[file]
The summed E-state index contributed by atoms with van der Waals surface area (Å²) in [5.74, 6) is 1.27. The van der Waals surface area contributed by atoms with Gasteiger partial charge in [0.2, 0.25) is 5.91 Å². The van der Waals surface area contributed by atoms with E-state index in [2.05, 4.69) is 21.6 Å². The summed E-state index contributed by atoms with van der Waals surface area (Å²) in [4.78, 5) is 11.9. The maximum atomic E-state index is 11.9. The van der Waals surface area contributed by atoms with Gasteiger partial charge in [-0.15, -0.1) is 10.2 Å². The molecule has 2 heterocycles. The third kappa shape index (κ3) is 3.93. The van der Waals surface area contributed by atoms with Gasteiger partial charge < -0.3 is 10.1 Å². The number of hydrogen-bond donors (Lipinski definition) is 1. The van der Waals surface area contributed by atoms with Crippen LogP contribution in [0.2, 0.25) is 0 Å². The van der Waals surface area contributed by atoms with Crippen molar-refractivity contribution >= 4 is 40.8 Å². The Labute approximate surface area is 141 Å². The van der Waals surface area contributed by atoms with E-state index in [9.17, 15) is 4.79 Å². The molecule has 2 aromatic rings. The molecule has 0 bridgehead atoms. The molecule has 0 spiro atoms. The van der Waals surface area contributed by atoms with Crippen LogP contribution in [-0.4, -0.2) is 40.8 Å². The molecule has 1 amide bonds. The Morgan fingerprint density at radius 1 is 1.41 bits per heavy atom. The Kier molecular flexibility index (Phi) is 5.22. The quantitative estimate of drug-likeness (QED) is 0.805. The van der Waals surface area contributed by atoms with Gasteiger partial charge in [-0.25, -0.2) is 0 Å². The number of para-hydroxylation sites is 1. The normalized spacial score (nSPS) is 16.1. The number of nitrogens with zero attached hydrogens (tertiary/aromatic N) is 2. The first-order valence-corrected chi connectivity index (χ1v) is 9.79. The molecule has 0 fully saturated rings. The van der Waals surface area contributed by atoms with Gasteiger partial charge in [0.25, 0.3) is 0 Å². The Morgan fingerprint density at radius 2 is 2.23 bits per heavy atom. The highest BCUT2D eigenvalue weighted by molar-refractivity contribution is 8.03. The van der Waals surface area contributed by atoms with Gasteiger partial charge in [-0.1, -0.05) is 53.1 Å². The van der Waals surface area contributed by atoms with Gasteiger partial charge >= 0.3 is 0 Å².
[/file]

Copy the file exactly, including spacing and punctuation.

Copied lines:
The summed E-state index contributed by atoms with van der Waals surface area (Å²) in [5.74, 6) is 1.27. The van der Waals surface area contributed by atoms with Gasteiger partial charge in [0.2, 0.25) is 5.91 Å². The van der Waals surface area contributed by atoms with E-state index in [2.05, 4.69) is 21.6 Å². The summed E-state index contributed by atoms with van der Waals surface area (Å²) in [4.78, 5) is 11.9. The maximum atomic E-state index is 11.9. The van der Waals surface area contributed by atoms with Gasteiger partial charge in [-0.15, -0.1) is 10.2 Å². The molecule has 2 heterocycles. The third kappa shape index (κ3) is 3.93. The van der Waals surface area contributed by atoms with Gasteiger partial charge < -0.3 is 10.1 Å². The number of hydrogen-bond donors (Lipinski definition) is 1. The van der Waals surface area contributed by atoms with Crippen LogP contribution in [0.2, 0.25) is 0 Å². The van der Waals surface area contributed by atoms with Crippen molar-refractivity contribution >= 4 is 40.8 Å². The Labute approximate surface area is 141 Å². The van der Waals surface area contributed by atoms with E-state index in [9.17, 15) is 4.79 Å². The molecule has 2 aromatic rings. The molecule has 0 bridgehead atoms. The molecule has 0 spiro atoms. The van der Waals surface area contributed by atoms with Crippen LogP contribution in [-0.4, -0.2) is 40.8 Å². The molecule has 1 amide bonds. The Morgan fingerprint density at radius 1 is 1.41 bits per heavy atom. The Kier molecular flexibility index (Phi) is 5.22. The quantitative estimate of drug-likeness (QED) is 0.805. The van der Waals surface area contributed by atoms with Gasteiger partial charge in [-0.25, -0.2) is 0 Å². The number of para-hydroxylation sites is 1. The normalized spacial score (nSPS) is 16.1. The number of nitrogens with zero attached hydrogens (tertiary/aromatic N) is 2. The first-order valence-corrected chi connectivity index (χ1v) is 9.79. The molecule has 0 fully saturated rings. The van der Waals surface area contributed by atoms with Gasteiger partial charge in [0.25, 0.3) is 0 Å². The Morgan fingerprint density at radius 2 is 2.23 bits per heavy atom. The highest BCUT2D eigenvalue weighted by molar-refractivity contribution is 8.03. The van der Waals surface area contributed by atoms with Gasteiger partial charge in [-0.1, -0.05) is 53.1 Å². The van der Waals surface area contributed by atoms with Gasteiger partial charge >= 0.3 is 0 Å².